Dear Extra Credit:

I feel I really had to weigh in on the recent columns on Richard Montgomery High School. I had two sons graduate from RM, one in 1999 and the other in 2003. It is my firm belief, based on their reports and my own involvement with many RM students as a youth sports coach, that RM's exalted reputation is due strictly to the school's International Baccalaureate program. Your ranking may be high because of all the honors and AP courses taken, as you point out, but that doesn't quite tell the whole story as to why so many of the non-IB kids take these courses.

My youngest son is a perfect example of this. He is, to put it most generously, not a scholar, and yet, year after year after his freshman year, he voluntarily signed up for a full course load of honors and AP courses. My wife and I, understanding that his thirst for knowledge was somewhat limited, but also concerned because of his heavy involvement in school and youth league sports, suggested each term that he might find it easier to balance his school and extracurricular activities by taking more "on-level" courses. On-level courses are admittedly easier, less demanding variants of many of the AP and honors courses, but they are perfectly fine for most students, and frankly, more suited to his academic interests.

His response was enlightening. According to him, and other kids I talked to, the on-level classes are populated by the "straight out of Compton" crowd, mostly black and Hispanic students from the Veirs Mill side of the RM cluster. Now my son didn't have anything personal against these students. The problem was, and this says a lot coming from him, you couldn't learn anything in these classes -- there was zero interest from the students, little discipline from the teachers, and the f-word was the constant coin of communication. Even he didn't want to sit through that for seven hours a day. So he put himself through the AP grind; it wasn't fun for him, or for us, but he felt it was the only viable route for him.

RM is not a bad school. There are many, many great kids there and teachers who go to great lengths to help any student who needs it. And you can get a very decent education there, even in the on-level classes. But, let's face it, it's not Walt Whitman or Wootton. I know it's not the politically correct thing to say and you rarely, if ever, hear this brought up for fear of public censure, but there is a large minority of students at the school for whom RM is just a day-care center until they can hit the sports field or streets after 2:30. And it's their attitude and behavior in the classroom that drive many students out of the perfectly adequate on-level classes into the AP and honors curriculum. It makes the stats and rankings look good, but it's not the whole story.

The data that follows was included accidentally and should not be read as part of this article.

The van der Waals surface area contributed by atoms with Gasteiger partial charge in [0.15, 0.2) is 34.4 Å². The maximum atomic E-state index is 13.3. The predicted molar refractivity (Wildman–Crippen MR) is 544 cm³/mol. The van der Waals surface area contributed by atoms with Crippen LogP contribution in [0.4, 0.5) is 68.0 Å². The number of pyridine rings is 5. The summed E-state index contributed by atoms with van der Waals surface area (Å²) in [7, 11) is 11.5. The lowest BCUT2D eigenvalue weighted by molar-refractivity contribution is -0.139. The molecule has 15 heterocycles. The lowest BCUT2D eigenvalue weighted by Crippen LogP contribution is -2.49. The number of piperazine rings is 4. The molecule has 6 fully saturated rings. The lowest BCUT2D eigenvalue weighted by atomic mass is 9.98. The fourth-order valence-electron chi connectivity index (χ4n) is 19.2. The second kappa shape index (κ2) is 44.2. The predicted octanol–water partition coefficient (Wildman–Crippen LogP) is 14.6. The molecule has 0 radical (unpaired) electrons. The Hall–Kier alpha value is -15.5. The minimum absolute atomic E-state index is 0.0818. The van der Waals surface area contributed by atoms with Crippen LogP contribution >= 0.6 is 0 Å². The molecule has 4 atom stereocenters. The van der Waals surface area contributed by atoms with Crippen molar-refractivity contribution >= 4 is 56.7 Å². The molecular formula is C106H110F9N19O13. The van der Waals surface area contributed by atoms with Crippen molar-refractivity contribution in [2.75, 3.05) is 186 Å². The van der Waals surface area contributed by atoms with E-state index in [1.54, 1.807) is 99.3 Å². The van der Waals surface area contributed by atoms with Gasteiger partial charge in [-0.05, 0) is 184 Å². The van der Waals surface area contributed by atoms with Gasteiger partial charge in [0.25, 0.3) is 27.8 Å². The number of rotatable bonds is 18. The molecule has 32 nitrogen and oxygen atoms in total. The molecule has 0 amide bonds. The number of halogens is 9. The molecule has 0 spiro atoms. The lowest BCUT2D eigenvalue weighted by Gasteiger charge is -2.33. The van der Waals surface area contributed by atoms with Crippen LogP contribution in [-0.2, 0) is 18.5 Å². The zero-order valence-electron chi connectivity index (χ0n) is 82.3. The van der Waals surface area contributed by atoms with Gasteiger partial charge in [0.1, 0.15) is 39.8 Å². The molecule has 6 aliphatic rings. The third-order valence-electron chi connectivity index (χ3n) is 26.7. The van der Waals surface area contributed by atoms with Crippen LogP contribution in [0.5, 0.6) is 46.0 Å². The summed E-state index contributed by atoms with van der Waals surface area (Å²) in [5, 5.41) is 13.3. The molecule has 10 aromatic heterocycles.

Mike Duffy


You have just described the reason that I came up with the Challenge Index -- a measure of a high school's participation in college-level course tests. If you ask the neighbors in any American town what they think of their local high school, they invariably give the highest marks to the school that has the highest percentage of affluent students with educated parents, like Churchill or Whitman. The fewer such students, and the more minority kids from low-income families, the lower the neighbors rate the school.

I can't do anything about that. That is the way many people think about schools. My point is, those neighbors, and the experts who sometimes buy into the same analysis by using average SAT scores, are not really measuring how good the school is but how good the students are.

Educators cannot do anything about the kind of students who walk through their doors, but they can do something about how well those students are prepared for college. And that is what the Challenge Index measures. As I showed in the Sept. 15 column, even the non-IB students at RM are taking college-level tests at higher rates than 99 percent of the other high schools in the country. That means, at least by this measure, that is a very good school.

Your concerns about those on-level courses you mention remain, but how would your son have liked to attend any of the vast majority of the schools that do not allow a student who is "not a scholar" out of those on-level courses, even if the student is eager to try AP or IB? If you look closely at many Montgomery County schools, you will find not only middle-class kids but many students from the poorer parts of town leaving those on-level courses and opting for something more challenging.

You and your sons have, of course, no time to sample life in schools in other parts of the country, but if you did, I think you would be very surprised.